However, there are a couple of things to keep in mind:

1) A lot of people who study American politics all day long every day for a living, and who live among the principal players, are assuring us that the rift between Hillary and Bernie will be all patched up before the convention. That doesn't seem at all certain to me. But I don't study these things all day long every day for a living, and I don't know any of the players personally. The pundits may know all sorts of things I don't.

And I can remember that 8 years ago today, the animosity between Hillary and Barack seemed pretty severe, but they patched it up by the convention. The Clintons and the Obamas at least pretended like they were good friends at the 2008 convention in Denver.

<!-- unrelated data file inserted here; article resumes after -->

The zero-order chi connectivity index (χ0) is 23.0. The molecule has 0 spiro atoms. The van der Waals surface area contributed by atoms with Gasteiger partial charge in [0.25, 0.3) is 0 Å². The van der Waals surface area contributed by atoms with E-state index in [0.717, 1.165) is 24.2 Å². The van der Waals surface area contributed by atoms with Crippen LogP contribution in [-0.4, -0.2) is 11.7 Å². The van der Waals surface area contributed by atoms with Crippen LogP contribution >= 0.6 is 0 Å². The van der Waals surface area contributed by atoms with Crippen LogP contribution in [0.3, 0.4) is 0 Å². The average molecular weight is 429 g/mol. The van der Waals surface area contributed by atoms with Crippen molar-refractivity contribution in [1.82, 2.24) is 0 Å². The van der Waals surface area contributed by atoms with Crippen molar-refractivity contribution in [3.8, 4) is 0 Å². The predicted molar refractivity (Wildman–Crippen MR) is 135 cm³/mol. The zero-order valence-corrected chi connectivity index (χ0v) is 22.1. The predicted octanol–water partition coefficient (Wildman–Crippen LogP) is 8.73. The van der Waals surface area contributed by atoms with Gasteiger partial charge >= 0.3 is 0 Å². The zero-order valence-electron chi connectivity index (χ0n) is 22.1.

2) Even if the pundits are dead wrong about this, even if the rift between Hillary and Bernie is not healed, ever, neither sincerely or even in public pretense, not before the convention and not by November, there remains the question of how many of Bernie's followers will follow him, and how many will drop him and support Hillary. Quite a few have dropped him this week. The phrase "I don't like Hillary, but I'm not going to help elect Trump!" is in the air. And it seems quite reasonable to assume that a great deal more will drop him if he doesn't switch from campaigning against Hillary to campaigning against Trump. And speaking of reason: there are no rational reasons to think of Hillary as a monster, just a long laundry list of irrational ones brought to you over the course of the past quarter century by the likes of Rush Limbaugh, and thankfully, by no means all of Bernie's past or present supporters dislike Hillary at all.